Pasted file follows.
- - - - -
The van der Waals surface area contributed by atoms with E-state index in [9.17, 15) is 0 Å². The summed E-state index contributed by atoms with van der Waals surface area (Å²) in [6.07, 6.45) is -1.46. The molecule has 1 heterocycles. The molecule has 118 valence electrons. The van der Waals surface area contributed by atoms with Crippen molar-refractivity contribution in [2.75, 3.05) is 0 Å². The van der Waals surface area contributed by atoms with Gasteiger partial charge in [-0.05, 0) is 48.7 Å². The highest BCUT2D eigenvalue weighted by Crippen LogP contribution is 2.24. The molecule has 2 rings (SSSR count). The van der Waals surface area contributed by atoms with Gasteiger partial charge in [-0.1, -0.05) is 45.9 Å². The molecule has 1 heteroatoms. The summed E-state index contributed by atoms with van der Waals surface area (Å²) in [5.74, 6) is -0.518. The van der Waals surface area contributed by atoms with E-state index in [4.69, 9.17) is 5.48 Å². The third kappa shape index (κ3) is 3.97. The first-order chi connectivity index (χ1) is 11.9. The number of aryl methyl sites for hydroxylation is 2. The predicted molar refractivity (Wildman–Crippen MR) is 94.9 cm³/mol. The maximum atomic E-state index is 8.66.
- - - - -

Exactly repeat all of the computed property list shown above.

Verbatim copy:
The van der Waals surface area contributed by atoms with E-state index in [9.17, 15) is 0 Å². The summed E-state index contributed by atoms with van der Waals surface area (Å²) in [6.07, 6.45) is -1.46. The molecule has 1 heterocycles. The molecule has 118 valence electrons. The van der Waals surface area contributed by atoms with Crippen molar-refractivity contribution in [2.75, 3.05) is 0 Å². The van der Waals surface area contributed by atoms with Gasteiger partial charge in [-0.05, 0) is 48.7 Å². The highest BCUT2D eigenvalue weighted by Crippen LogP contribution is 2.24. The molecule has 2 rings (SSSR count). The van der Waals surface area contributed by atoms with Gasteiger partial charge in [-0.1, -0.05) is 45.9 Å². The molecule has 1 heteroatoms. The summed E-state index contributed by atoms with van der Waals surface area (Å²) in [5.74, 6) is -0.518. The van der Waals surface area contributed by atoms with E-state index in [4.69, 9.17) is 5.48 Å². The third kappa shape index (κ3) is 3.97. The first-order chi connectivity index (χ1) is 11.9. The number of aryl methyl sites for hydroxylation is 2. The predicted molar refractivity (Wildman–Crippen MR) is 94.9 cm³/mol. The maximum atomic E-state index is 8.66.